File Sharing Remains Constant

from the good-or-bad-depending-on-how-you-spin-it dept

While the recording industry likes to declare that its legal actions against file sharers are a success, a new report shows little change in file sharing traffic. This can easily be spun to support both sides -- and the likely truth is that there are multiple forces at work here. Some people have almost definitely stopped their file sharing activities due to the threat of lawsuits. Though, you could argue that's a hollow victory -- because those people may discover less music and may end up giving less money to the recording industry and its artists. The industry's spin is not surprising. It's celebrating the fact that sharing has been "contained" by noting that with more broadband use, it should have increased. However, again, we're talking hollow victories here. There's still a ton of file sharing going on and the real question is what it's actually done for the industry's ability to make money in the future -- and you could make a reasonable case that it's done a lot more harm than good. The other bit of doublespeak from the industry spokesperson is the claim that all these complaints about copy protection are simply misunderstandings, and that the technology "helps get music to consumers in new and flexible ways." That's funny, it doesn't seem to add any new method of delivery that we can see, and seems to remove flexibility, not add it.

Reader Comments

Subscribe: RSS

View by: Time | Thread


  1. identicon
    Paul, 20 Jan 2006 @ 3:02am

    File sharing

    I still have a hard time understanding why it would be illegal to share files. Radio stations put music out there on the airways, we'll call them the "servers". Then the electronic industry has created mini stereos, recorders, dual tape decks etc, let's call that the peer to peer tool for recording music. Why doesn't the music industry go after disabling tape deck recording functions etc. How about going after all the electronics manufacturers who make it possible to record music with they're equipment? I believe they did and lost if I am not mistaken in the early 80's. Is there really a fundemental difference? Shut down the radio stations for supplying me with music I can copy on a tape deck and burn to a cd. Quit making cd burners and tape decks etc. Has nobody argued this point? I have flat out stopped buying music cd's. I use to file share, and when I liked something I also bought the cd, No more... Yes, I do believe that the music industry has shot themselves in the foot and will more than likely continue doing so.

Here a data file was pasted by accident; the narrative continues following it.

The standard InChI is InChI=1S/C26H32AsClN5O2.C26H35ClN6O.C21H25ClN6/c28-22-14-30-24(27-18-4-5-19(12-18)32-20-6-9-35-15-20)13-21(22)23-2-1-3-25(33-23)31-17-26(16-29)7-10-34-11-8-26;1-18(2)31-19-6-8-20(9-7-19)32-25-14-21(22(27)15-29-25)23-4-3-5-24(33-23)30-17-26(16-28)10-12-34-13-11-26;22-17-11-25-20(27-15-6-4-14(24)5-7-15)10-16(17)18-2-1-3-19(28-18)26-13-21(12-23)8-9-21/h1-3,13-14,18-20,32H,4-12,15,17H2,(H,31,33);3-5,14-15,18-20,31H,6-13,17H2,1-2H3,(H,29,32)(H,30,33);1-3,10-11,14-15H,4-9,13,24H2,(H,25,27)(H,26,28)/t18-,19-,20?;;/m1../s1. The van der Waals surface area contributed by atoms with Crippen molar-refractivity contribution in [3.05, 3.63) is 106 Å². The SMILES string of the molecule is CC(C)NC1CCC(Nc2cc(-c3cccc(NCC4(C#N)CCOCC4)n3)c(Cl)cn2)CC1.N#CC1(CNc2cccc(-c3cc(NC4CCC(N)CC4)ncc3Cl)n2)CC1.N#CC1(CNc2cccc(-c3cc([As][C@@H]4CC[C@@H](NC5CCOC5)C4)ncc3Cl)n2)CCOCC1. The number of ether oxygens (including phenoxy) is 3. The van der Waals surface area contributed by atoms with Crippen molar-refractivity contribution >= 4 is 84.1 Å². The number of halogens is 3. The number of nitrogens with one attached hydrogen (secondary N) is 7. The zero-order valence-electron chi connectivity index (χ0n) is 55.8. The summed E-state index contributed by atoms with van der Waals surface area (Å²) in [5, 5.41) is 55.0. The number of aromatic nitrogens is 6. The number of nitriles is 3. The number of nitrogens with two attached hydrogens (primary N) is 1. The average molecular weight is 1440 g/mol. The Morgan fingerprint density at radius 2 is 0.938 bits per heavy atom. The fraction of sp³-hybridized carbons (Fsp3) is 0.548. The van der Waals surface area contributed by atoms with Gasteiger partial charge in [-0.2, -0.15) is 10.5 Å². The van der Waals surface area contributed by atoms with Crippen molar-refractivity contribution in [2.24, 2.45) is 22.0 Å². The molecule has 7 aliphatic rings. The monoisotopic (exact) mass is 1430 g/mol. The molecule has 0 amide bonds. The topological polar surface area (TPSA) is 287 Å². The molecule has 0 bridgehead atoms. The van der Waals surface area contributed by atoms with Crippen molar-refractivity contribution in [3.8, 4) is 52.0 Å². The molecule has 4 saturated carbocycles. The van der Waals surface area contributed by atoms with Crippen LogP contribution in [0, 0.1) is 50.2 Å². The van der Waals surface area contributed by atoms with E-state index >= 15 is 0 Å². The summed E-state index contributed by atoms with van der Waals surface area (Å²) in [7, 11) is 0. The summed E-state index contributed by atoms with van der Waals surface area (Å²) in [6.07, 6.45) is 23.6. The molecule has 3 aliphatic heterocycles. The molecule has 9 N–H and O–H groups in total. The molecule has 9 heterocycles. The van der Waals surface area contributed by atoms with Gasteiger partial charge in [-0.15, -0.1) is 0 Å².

Add Your Comment

Have a Techdirt Account? Sign in now. Want one? Register here



Subscribe to the Techdirt Daily newsletter




Comment Options:

  • Use markdown. Use plain text.
  • Remember name/email/url (set a cookie)

Follow Techdirt
Techdirt Gear
Shop Now: Copying Is Not Theft
Advertisement
Report this ad  |  Hide Techdirt ads
Essential Reading
Techdirt Deals
Report this ad  |  Hide Techdirt ads
Techdirt Insider Chat
Advertisement
Report this ad  |  Hide Techdirt ads
Recent Stories
Advertisement
Report this ad  |  Hide Techdirt ads

Close

Email This

This feature is only available to registered users. Register or sign in to use it.